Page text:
I got a few boxes yesterday from Amazon. I haven’t opened them yet. They’re still on the floor by the door. My lack of curiosity is explained by the e-mail confirming my orders have been delivered. I bought two balsa airplane kits for two of my grandnephews. I remembered flying the same sort of plane when I was a kid. I’d buy it at Woolworth’s for ten cents. The plane had to be put together slowly and gently or the wood would split. The front had a red plastic nose to give the plane a bit of weight. The back had two pieces: one like a fin and the other a small wing-like piece. The pieces had to be slid into their positions. The main part was the wing. It was slid through the middle of the plane really slowly and required a deft hand or the wing would split. Moving the wing up and down in the slit made the plane fly different ways like in loops. We’d fly the planes in a field so they could land on grass. The wood was too flimsy to save the planes if they hit anything. We hated losing the planes but knew a dime would buy us another one.

Both the boys have grown up with electronics, but maybe the novelty of the planes will pique their interest. Watching them loop and fly was the best fun. I hope it still is.

“The odds of going to the store for a loaf of bread and coming out with only a loaf of bread are three billion to one.”

November 29, 2012

I lost count of the number of envelopes I stuffed this morning, and my back started to give out so I finished around noon. To ease my pain I shopped for a few Christmas presents at the Natural History Museum store.

The sun keeps appearing and disappearing, but the day is bright enough to keep me happy. Gracie, my live barometer, stayed out in the yard a long while: the longer she’s out, the nicer the day. It’s sweatshirt weather.

When I was a kid, Woolworth’s uptown was my favorite store. It was an old store with a wooden floor that sloped in places and squeaked when you walked on it. The cash registers were in the front by the windows. The toys were in the second aisle. Comic books were on a rack toward the front. We’d always pick up and read a couple while we were there. Nobody ever yelled at us to put them down. I remember the balsa model planes we’d buy for 10 cents. They’d have only a couple of flights before some piece would break, usually the tail-piece. Woolworth’s was where we bought our kites and string. It was also our Christmas shopping mecca. With a dollar in hand, we could find something for the whole family. For my dad, it was a white handkerchief every Christmas. He used handkerchiefs all of his life. My mother was a bit more difficult. I’d have to go up and down the aisles until I found the perfect gift. Perfume in small glass bottles made a great present. I suspect it smelled pretty bad, but I thought the etched bottles were pretty. My sisters got doll bottles or doll rattles and my brother often got that plane from me.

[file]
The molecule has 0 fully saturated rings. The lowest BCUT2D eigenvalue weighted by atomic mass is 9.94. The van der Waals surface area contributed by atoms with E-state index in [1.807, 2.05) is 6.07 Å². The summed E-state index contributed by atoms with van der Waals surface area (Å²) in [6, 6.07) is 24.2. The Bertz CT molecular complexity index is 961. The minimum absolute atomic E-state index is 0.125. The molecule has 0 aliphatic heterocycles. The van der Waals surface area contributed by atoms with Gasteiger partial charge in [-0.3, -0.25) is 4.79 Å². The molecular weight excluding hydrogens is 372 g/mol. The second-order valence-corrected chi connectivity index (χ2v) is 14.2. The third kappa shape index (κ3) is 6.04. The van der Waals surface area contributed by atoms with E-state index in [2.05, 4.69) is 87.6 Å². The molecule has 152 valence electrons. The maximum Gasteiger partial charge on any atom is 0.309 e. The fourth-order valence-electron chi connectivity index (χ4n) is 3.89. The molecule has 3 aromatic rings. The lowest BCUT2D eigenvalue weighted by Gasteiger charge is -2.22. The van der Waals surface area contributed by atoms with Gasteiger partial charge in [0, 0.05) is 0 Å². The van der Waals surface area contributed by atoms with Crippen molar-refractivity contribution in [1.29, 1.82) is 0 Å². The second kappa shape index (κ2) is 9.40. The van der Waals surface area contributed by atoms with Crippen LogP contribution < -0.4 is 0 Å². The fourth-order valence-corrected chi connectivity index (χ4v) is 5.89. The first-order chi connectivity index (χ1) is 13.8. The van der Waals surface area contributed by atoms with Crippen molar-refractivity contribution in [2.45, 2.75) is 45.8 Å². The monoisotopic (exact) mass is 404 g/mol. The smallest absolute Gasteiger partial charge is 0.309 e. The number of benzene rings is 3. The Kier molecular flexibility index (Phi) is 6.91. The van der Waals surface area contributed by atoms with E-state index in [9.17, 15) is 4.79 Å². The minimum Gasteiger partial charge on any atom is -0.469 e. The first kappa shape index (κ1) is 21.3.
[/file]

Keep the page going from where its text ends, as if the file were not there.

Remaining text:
I wrapped those gifts myself and used plenty of tape so no one could peek though my sister Moe probably did. She was known for peeking through tiny holes she’d rip in the wrapping paper and was an expert at not getting caught. Over time, she has parlayed that talent into being able to guess what is in just about every wrapped Christmas present. She does her parlor trick on Christmas Eve and scores nearly 100%. Outwitting Moe is one of the challenges of Christmas. It takes ingenuity and guile, and I have both. This year Moe goes down!